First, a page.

WHAT ARE THE CHECKS ADMINISTERED BY VESSEL CREW DURING PORT STAYS FOR THE SECURITY OF CARGO ON BOARD?
Shipping container vessels abide by stringent safety procedures and time-bound schedules at ports of call. In the course of such port stays, the deck officers shoulder the responsibility of keeping a watch over the loading and discharge of cargo, as well as other activities happening onboard. As we can guess, for deck officers, port stays are often more demanding and stressful than uneventful days at sea.
By following a strict regimen, monitoring the different parameters of cargo handling can become a lot simpler and manageable compared with the daunting task they might appear to be. The important guiding principles we discuss here can help deck officers get the best out of the guard they keep when the vessels remain berthed at various ports of call.
Strategize effective cargo handling
It’s a good practice to survey the bays where the gantry cranes are functioning. Logging in the gantry numbers helps keep track of the gantry movements during the next rounds. Uniform discharging and loading of cargo helps to sidestep nonstop running of the Anti-heeling Systems. Operations inside the under-deck cargo hold need special attention. The hatch covers must be removed carefully to prevent any harm to the vessel’s primary structure. If the operations do not proceed according to the original plan, the planner must be consulted to arrive at the right solution. Careless handling of cranes causes damage to the ship’s structure and such instances call for filling up a stevedore damage report as well.
Being mindful of IMDG (International Maritime Dangerous Goods) containers onboard
The IMDG Code framed by the International Maritime Organization is an international code for the transport of dangerous goods by sea. It mandates the safe carriage of dangerous goods to safeguard the well-being of people and prevent pollution to the environment. Cargo categorized as IMDG must be handled with utmost care and priority. The deck officers must have a good grasp of the IMDG Code and they must handle its documentation, including IMDG spotting plan. To comply with the IMDG Code, dangerous goods must be stored away from the vicinity of staff accommodation. Boxes containing dangerous goods must display HAMZAT stickers to forewarn the staff handling them.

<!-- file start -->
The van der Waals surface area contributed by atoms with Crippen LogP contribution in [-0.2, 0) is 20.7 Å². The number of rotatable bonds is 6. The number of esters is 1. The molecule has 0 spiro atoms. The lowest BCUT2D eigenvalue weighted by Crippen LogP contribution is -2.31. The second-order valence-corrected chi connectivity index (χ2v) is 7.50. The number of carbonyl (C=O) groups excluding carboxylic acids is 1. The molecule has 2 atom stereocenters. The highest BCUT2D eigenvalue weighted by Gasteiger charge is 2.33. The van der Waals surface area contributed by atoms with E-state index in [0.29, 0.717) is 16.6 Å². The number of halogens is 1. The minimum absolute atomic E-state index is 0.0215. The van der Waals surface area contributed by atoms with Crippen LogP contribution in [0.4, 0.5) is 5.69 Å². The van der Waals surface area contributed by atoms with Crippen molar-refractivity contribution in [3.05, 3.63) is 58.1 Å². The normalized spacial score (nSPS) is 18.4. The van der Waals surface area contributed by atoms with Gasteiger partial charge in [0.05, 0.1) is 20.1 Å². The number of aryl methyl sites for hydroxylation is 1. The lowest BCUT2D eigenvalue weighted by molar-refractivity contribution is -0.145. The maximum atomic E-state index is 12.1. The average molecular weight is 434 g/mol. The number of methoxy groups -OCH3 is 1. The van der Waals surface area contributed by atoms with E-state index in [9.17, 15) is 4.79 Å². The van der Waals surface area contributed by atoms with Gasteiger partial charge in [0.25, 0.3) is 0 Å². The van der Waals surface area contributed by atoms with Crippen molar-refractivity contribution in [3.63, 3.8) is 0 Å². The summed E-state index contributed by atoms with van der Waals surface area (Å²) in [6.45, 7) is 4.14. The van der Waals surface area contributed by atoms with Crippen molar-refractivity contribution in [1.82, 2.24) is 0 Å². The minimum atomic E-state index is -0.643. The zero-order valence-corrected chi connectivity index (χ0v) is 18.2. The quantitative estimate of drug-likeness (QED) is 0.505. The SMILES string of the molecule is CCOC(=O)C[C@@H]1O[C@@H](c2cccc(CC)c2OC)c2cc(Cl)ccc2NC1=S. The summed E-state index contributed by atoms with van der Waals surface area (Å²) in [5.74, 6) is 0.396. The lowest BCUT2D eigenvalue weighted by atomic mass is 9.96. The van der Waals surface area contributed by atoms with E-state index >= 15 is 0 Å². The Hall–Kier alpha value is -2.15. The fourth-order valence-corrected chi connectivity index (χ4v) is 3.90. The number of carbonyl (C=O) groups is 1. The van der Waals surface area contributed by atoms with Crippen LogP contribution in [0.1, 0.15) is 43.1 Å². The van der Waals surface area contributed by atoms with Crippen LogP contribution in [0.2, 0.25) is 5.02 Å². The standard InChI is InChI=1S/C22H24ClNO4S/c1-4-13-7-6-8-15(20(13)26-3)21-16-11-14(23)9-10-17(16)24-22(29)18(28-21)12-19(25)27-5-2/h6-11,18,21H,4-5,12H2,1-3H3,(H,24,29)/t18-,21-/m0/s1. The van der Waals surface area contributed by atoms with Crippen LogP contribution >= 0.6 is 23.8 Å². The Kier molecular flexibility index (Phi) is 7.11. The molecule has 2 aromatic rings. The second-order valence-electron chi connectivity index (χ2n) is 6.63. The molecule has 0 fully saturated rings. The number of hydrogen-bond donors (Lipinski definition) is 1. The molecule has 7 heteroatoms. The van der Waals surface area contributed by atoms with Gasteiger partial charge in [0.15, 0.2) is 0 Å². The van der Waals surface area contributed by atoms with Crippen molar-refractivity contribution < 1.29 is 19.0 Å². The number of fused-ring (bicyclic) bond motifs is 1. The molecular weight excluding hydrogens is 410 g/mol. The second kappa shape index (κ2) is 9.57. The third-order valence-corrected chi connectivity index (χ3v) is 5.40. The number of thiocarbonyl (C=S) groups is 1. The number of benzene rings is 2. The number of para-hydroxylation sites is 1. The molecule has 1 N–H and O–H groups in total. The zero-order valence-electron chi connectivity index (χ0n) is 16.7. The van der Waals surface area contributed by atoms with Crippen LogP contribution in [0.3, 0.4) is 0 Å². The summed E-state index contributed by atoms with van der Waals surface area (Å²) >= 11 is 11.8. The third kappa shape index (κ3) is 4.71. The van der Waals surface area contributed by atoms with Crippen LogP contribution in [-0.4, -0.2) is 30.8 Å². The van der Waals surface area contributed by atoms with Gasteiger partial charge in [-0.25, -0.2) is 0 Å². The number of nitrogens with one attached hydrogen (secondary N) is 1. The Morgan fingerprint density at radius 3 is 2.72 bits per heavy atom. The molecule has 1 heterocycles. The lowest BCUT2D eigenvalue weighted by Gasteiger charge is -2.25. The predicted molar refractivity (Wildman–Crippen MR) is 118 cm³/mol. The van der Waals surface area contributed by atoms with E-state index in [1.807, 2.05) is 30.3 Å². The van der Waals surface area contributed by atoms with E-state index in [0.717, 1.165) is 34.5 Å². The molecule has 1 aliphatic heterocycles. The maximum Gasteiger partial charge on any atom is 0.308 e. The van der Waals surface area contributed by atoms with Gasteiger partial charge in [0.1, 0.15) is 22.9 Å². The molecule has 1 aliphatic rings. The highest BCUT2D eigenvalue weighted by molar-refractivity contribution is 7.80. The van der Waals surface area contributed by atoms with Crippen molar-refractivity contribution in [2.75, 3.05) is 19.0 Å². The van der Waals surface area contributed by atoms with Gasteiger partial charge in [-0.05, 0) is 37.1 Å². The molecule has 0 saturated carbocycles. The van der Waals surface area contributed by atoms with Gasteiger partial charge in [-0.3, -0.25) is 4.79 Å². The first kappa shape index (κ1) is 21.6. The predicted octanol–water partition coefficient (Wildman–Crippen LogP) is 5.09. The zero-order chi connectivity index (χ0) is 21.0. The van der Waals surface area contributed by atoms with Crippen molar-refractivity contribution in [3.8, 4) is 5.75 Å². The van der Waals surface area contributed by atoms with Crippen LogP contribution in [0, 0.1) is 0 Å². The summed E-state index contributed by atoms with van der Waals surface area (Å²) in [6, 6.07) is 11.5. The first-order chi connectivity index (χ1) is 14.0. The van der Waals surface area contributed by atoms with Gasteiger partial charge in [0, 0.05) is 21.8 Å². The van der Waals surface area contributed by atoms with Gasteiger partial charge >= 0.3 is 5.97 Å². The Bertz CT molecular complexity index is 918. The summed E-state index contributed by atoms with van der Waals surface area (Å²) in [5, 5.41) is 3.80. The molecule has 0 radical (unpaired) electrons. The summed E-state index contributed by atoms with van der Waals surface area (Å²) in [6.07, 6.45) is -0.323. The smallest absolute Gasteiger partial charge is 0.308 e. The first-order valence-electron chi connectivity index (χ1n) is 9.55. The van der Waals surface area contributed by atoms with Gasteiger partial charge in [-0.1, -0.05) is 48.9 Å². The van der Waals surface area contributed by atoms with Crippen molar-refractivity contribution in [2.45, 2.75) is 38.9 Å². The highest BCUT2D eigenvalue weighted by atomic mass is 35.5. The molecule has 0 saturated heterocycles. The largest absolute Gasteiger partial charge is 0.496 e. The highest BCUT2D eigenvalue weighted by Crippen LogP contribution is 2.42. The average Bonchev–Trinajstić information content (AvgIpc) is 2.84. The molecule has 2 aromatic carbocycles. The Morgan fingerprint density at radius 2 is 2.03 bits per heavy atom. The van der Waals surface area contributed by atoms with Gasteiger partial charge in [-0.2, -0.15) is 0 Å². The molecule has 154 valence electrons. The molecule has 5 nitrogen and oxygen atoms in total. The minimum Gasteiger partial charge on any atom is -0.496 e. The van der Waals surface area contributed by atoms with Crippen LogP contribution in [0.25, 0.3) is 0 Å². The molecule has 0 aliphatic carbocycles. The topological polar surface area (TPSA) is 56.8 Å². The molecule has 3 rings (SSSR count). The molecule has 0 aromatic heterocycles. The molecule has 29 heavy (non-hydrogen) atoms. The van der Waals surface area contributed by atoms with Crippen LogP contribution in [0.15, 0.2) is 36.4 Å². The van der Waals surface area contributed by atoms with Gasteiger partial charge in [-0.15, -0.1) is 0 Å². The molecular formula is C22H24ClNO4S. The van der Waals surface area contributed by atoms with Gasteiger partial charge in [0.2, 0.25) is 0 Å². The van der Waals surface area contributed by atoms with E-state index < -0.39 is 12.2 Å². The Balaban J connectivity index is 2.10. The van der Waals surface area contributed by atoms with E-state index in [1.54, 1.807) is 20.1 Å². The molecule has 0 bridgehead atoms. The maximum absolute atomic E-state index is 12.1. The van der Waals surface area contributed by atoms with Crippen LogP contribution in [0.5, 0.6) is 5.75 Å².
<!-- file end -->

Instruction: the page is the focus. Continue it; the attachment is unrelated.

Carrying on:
Handling Reefer containers
Reefers carry sensitive and perishable cargo, so they require careful handling. The services of a dedicated onboard electrical engineer must be available. Loading and discharge of reefers should be carried out under the presence and supervision of such engineers.
Out of Gauge (OOG) Cargo
Cargo such as heavy machinery, spare parts and boats come under the category of OOG. Such goods are typically stowed under the deck in the cargo hold, although they can also be loaded on flat rack containers on the deck. The lashings used to secure such out of gauge cargo differ from the usual container lashings. The deck officer must ensure that the stevedores have secured the lashes properly.
Inspection of Ship’s Draught
A ship’s draught must be carefully inspected during arrival, departure and the entire duration of stay at the port. The depth of water varies from port to port, so the deck officer must maintain a vigil on the draught and under-knee clearance, which are altered by the weight of the containers being loaded or the ballast water pumped in. A close visual examination helps make the right judgment because draught gauges need not always display the right position.
Examining Lashing rods, turnbuckles and twist-locks
Containers are secured to the ship’s main assembly and to the containers below, using lashing rods, turnbuckles and twist-locks. This prevents the containers from swaying and binds them together as a unified structure, reducing the chances of containers falling into the sea during rough weather. Stevedores manage lashing and de-lashing when the ship arrives at a port, but the deck staff may also assist during exigencies. The lashing must be periodically inspected by the ship crew to prevent mishaps. Lashings prove effective when they are kept moderately tight. Slacks on the lashing bar and turnbuckles must be corrected.
Managing Ballast Water
The duty officers must possess an expert knowledge of ballast operations. Inclinometers, which measures the degree a vessel slants while on water, must be monitored carefully during such operations. The intake of ballast water at ports should be kept at optimal levels. It is preferable to employ internal transfer of ballast water to render stability to the vessel while loading and discharging cargo. Some ports have enforced restrictions on de-ballasting, so the ship crew must be aware of such controls.
The safety of the personnel working onboard is equally paramount. There are more risks involved when a vessel is berthed at a port than when sailing in the seas. The safety of the ship’s crew and the shore stevedores must be taken care. Before departure, ensure that all documentations are complete.
The VS&B Containers group, headquartered in Chennai, provides new and used containers to NVOCCs and shipping lines in the Indian subcontinent, South East Asia, the Middle East and Europe. Their diverse fleet includes dry containers, reefers, open top containers and flat-rack containers. VS&B’s team of industry experts deals in container trading, container leasing, empty container repositioning, and in-house developed logistics software.
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